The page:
Hot topics close

Russian President Vladimir Putin paves way for annexation by recognising Kherson, Zaporizhzhia as independent territories

Moscow is poised to annex parts of Ukraine, in what Kyiv and the West have denounced as illegal, sham referendums. Here's what could happen next.

Moscow is poised to annex parts of Ukraine, following what Kyiv and the West have denounced as illegal, sham referendums held at gunpoint.

Russian President Vladimir Putin has now signed decrees paving the way for the occupied Ukrainian regions of Kherson and Zaporizhzhia to be formally annexed into Russia.

The decrees, made public by the Kremlin, said Mr Putin had recognised the two regions as independent territories. This is an intermediary step required ahead of the annexation.

Mr Putin will proclaim the annexation in a major speech on Friday, after pro-Moscow administrations of all four occupied regions of southern and eastern Ukraine said their residents voted to join Russia in five days of Kremlin-orchestrated balloting.

"The main thing has already happened – the referendum has taken place,” Rodion Miroshnik, the Russia-installed ambassador to Moscow of the self-proclaimed Luhansk People's Republic, told the RIA state news agency.

“Therefore, let’s say: the locomotive has already started and it’s unlikely to be stopped."

What areas is Russia trying to claim as its own?

Russia is planning to annex four regions:

  • The self-styled Donetsk (DPR) and the Luhansk People's Republics (LPR) in Ukraine's east, which Mr Putin recognised as independent territories days before the invasion
  • The Kherson and Zaporizhzhia regions in Ukraine's south
Donetsk and Luhansk on a map.
The Donetsk People's Republic (DPR) and Luhansk People's Republic (LPR) are Russian-controlled portions of two larger Ukrainian regions. (Foreign Correspondent: Emma Machan)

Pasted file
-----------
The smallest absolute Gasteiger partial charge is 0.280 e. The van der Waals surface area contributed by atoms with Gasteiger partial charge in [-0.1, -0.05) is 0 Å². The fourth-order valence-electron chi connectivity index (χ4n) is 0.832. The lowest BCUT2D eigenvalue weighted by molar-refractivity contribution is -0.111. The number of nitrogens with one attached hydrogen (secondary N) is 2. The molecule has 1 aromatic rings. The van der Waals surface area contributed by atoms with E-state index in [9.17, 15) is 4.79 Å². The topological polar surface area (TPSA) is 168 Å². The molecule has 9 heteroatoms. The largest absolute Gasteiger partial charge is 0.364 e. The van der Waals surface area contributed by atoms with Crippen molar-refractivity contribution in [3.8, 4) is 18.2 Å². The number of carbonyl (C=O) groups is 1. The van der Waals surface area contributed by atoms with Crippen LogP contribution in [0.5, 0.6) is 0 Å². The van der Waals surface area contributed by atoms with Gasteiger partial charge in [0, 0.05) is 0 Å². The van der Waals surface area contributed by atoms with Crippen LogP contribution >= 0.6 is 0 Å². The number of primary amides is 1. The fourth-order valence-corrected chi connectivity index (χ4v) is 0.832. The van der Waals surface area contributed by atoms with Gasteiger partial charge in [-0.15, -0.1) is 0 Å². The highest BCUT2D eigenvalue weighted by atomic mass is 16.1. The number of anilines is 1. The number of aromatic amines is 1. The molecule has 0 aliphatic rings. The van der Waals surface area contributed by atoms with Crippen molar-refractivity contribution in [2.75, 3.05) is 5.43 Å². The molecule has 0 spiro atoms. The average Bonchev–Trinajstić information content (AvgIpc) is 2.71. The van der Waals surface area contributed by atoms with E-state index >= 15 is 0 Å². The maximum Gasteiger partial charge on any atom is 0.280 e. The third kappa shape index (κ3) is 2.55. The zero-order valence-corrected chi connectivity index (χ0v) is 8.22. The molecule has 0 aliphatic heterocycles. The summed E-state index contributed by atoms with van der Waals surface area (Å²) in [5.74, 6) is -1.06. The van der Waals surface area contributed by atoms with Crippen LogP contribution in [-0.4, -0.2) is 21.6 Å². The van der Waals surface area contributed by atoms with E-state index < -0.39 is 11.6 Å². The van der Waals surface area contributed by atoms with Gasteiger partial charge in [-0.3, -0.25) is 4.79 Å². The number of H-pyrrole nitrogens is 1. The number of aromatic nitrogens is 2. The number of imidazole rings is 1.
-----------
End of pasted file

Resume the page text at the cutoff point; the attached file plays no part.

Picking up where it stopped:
Russia does not fully control any of the four regions, with only around 60 per cent of the Donetsk region in Russian hands, but Kremlin officials have said any attack on annexed territory would be an attack on Russia itself.

"The results are clear. Welcome home, to Russia!," Dmitry Medvedev, a former president who serves as deputy chairman of Russia's Security Council, said on Telegram.

Together, the four regions cover about 15 per cent of Ukrainian territory — an area about the size of Hungary or Portugal.

How can Russia annex 15 per cent of Ukraine?

An annexation is when a state proclaims its sovereignty over territory outside its domain, and is frequently preceded by military occupation of the area.

The Russian-backed separatist leader in Luhansk, Leonid Pasechnik, and the Russian-installed administrator in occupied Kherson, Vladimir Saldo, both said they had formally asked Mr Putin to incorporate their territories into Russia.

Two men with their arm around each other's shoulders cheering.
Head of the separatist self-proclaimed Donetsk People's Republic Denis Pushilin and Secretary of the United Russia Party's General Council Andrey Turchak.(Reuters: Alexander Ermochenko)

Denis Pushilin, the leader of the self-proclaimed Donetsk People's Republic, said he was on his way to Moscow to complete the legal process of joining Russia.

"Donbas is Russia — it was, it is and it will be," he said.

To annex the territories some sort of treaty will be struck and ratified by the Russian parliament, which is controlled by Mr Putin's allies.